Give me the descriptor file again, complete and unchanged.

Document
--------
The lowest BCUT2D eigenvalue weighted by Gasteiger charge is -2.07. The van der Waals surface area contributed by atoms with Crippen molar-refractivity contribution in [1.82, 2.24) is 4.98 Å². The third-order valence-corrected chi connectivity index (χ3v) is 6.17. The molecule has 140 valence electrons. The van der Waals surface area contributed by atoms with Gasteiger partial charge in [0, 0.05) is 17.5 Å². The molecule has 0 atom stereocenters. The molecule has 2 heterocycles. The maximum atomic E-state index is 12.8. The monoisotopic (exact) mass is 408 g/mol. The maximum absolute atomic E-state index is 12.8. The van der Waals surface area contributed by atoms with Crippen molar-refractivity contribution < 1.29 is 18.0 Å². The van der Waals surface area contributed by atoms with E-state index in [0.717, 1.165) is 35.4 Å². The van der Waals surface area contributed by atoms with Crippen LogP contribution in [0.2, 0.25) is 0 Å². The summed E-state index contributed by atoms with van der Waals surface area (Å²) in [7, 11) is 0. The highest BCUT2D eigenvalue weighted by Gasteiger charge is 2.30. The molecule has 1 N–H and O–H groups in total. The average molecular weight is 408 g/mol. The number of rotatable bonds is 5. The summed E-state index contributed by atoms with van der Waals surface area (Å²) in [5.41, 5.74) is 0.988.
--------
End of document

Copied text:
The lowest BCUT2D eigenvalue weighted by Gasteiger charge is -2.07. The van der Waals surface area contributed by atoms with Crippen molar-refractivity contribution in [1.82, 2.24) is 4.98 Å². The third-order valence-corrected chi connectivity index (χ3v) is 6.17. The molecule has 140 valence electrons. The van der Waals surface area contributed by atoms with Gasteiger partial charge in [0, 0.05) is 17.5 Å². The molecule has 0 atom stereocenters. The molecule has 2 heterocycles. The maximum atomic E-state index is 12.8. The monoisotopic (exact) mass is 408 g/mol. The maximum absolute atomic E-state index is 12.8. The van der Waals surface area contributed by atoms with Crippen molar-refractivity contribution < 1.29 is 18.0 Å². The van der Waals surface area contributed by atoms with E-state index in [0.717, 1.165) is 35.4 Å². The van der Waals surface area contributed by atoms with Crippen LogP contribution in [0.2, 0.25) is 0 Å². The summed E-state index contributed by atoms with van der Waals surface area (Å²) in [7, 11) is 0. The highest BCUT2D eigenvalue weighted by Gasteiger charge is 2.30. The molecule has 1 N–H and O–H groups in total. The average molecular weight is 408 g/mol. The number of rotatable bonds is 5. The summed E-state index contributed by atoms with van der Waals surface area (Å²) in [5.41, 5.74) is 0.988.